I wanted to expand upon something that I was discussing in the comments earlier today. I believe that one of the reasons that Civilization V has been received somewhat poorly by the community has to do with its presentation. Not its graphics, mind you, but the overall package. To illustrate, I'll compare Civ V with its immediate, and deservedly beloved, predecessor, Civ IV. Please note that it's been a while since I've played Civ IV, so if details are a bit off, please correct me.
Let's start with the introduction and beginning of a new game. In Civ IV (pre-expansions), the opening movie is a sweeping camera flight over an ancient (visually Greek) coast, across a battlefield, in on a king before a cheering crowd in a city, before finally zooming out to sweep over the entire planet. When a game begins, the player is presented with a slow, semi-animated piece in which the Narrator (Leonard Nemoy) describes the beginning of the planet, the rise of life, and ends with the player assuming control over a fledgling civilization.
In Civ V, the opening movie is of an old man sitting in a tent; he is culturally ambiguous, but the decorations indicate a very ancient time period. A younger man enters, and the old man addresses him as his son. The old man describes a vision he has seen of their people across the ages, braving raging seas and doing battle in different time periods. However, he says that it is not his future, but his son's, and states that the responsibility for leading their people falls on the younger man's shoulders. The son departs, with a (perhaps worried) look back, and then gazes out over a small, seemingly Neolithic settlement in a largely untamed valley below. When the game proper begins, the Narrator is the same old man from the introduction, and he gives background on the civilization the player has selected, some highlights on the selected leader, and finally implores/challenges the player to lead his/her people to glory and "withstand the test of time."
Right out of the gate the player is bombarded with two very different messages. Civ IV offers a distanced but grand view of history. The player is but one more bit of life in the grand story of the planet, and will oversee the fate of a civilization, the good and bad, from on high, in control but detached. Civ V offers the burden of leadership. The player's people cry out for a leader, hardship looms ahead, and the player walks a lonely path, with the wisdom of an elder--but not the direct assistance--the only tool provided.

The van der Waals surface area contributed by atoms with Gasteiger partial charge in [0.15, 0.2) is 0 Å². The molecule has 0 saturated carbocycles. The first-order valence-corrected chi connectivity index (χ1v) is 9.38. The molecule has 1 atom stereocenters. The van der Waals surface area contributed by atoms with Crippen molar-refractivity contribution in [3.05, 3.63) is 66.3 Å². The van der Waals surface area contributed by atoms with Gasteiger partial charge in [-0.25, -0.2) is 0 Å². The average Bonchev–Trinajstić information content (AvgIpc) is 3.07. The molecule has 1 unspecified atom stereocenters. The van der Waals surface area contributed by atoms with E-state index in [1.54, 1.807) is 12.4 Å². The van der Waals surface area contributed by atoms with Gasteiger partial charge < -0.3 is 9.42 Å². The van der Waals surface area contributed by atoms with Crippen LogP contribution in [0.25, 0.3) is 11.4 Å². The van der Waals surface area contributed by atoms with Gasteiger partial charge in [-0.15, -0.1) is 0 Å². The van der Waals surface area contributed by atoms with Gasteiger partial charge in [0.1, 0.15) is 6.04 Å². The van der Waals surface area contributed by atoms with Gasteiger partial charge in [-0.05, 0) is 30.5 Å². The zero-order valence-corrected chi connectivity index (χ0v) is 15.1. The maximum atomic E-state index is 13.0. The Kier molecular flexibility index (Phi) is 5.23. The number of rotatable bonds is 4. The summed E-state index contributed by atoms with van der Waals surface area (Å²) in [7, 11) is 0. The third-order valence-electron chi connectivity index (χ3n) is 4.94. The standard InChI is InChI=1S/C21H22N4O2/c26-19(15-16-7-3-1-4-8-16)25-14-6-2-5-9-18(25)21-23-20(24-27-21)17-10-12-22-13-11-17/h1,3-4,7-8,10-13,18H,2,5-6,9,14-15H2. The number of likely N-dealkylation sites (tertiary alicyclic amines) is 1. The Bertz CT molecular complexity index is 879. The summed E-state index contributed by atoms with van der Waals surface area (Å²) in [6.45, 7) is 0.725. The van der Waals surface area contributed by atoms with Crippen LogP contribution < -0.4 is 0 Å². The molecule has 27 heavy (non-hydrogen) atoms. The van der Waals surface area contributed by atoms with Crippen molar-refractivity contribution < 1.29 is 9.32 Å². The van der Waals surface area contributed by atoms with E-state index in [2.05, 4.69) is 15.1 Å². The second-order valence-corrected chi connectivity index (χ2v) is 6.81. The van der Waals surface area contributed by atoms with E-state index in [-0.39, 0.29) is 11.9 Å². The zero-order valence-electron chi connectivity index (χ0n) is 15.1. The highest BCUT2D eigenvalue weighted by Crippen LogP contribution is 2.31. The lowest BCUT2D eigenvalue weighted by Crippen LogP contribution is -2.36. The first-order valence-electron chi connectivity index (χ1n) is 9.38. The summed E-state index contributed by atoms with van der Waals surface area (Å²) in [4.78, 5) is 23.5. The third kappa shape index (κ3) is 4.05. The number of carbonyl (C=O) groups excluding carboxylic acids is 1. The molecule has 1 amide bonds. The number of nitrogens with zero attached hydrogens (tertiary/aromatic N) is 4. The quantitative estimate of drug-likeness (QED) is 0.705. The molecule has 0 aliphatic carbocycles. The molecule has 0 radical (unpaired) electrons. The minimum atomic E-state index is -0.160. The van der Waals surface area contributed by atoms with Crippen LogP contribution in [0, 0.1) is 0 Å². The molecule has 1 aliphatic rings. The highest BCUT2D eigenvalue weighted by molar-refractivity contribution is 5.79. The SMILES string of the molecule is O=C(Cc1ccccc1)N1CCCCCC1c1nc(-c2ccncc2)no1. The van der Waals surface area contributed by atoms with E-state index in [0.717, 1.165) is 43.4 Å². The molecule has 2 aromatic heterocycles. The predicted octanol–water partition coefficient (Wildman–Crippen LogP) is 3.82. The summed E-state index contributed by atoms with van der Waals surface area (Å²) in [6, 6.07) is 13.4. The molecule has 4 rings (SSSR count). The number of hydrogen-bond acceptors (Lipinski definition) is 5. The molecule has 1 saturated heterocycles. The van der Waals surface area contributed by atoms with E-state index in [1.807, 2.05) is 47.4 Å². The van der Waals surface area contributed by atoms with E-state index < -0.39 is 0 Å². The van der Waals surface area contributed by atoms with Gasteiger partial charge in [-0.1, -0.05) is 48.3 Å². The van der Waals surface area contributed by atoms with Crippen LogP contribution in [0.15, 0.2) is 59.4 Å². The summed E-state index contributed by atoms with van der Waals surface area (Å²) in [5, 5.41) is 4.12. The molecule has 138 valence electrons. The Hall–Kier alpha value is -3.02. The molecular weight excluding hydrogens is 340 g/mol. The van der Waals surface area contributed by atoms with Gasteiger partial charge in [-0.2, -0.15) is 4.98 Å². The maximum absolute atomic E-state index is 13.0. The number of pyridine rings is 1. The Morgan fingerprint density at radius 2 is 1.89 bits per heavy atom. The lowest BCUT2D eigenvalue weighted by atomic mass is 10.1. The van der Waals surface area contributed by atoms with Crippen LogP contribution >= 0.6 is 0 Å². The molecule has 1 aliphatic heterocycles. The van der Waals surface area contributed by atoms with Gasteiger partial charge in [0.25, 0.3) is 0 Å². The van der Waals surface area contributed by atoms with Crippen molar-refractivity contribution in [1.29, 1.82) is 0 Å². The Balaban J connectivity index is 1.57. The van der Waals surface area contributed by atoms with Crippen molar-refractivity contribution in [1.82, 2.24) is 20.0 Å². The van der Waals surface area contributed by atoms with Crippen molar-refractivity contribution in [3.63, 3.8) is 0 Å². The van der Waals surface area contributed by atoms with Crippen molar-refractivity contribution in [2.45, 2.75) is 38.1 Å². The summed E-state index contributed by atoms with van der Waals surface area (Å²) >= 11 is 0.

Next, let's look at the main menus of each game. Civ IV (pre-expansion) shows an ever-spinning globe. The dark side reveals lights, while all the while a sweeping, vaguely African song with a major vocal component plays. In this way, the grand sweep of human history, out of Africa and into the modern era, across the entirety of the planet, is neatly conveyed, with the motion of the planet neatly evoking the passage of time. Civ V depicts a static illustration of an art deco statue of Atlas, grim and resolute beneath the weight of the world, while modern skyscrapers tower around him, crowding the sky, while a rather low, entirely instrumental piece rumbles in the background.
The thematic differences between Civ IV and V are again obvious. Civ IV offers a grand view of the entire planet; the player can see it all before him or her, both physically and temporally. In Civ V, the perspective looms down upon the player, who is himself/herself embodied by Atlas, straining to bear the weight of the world upon his shoulders.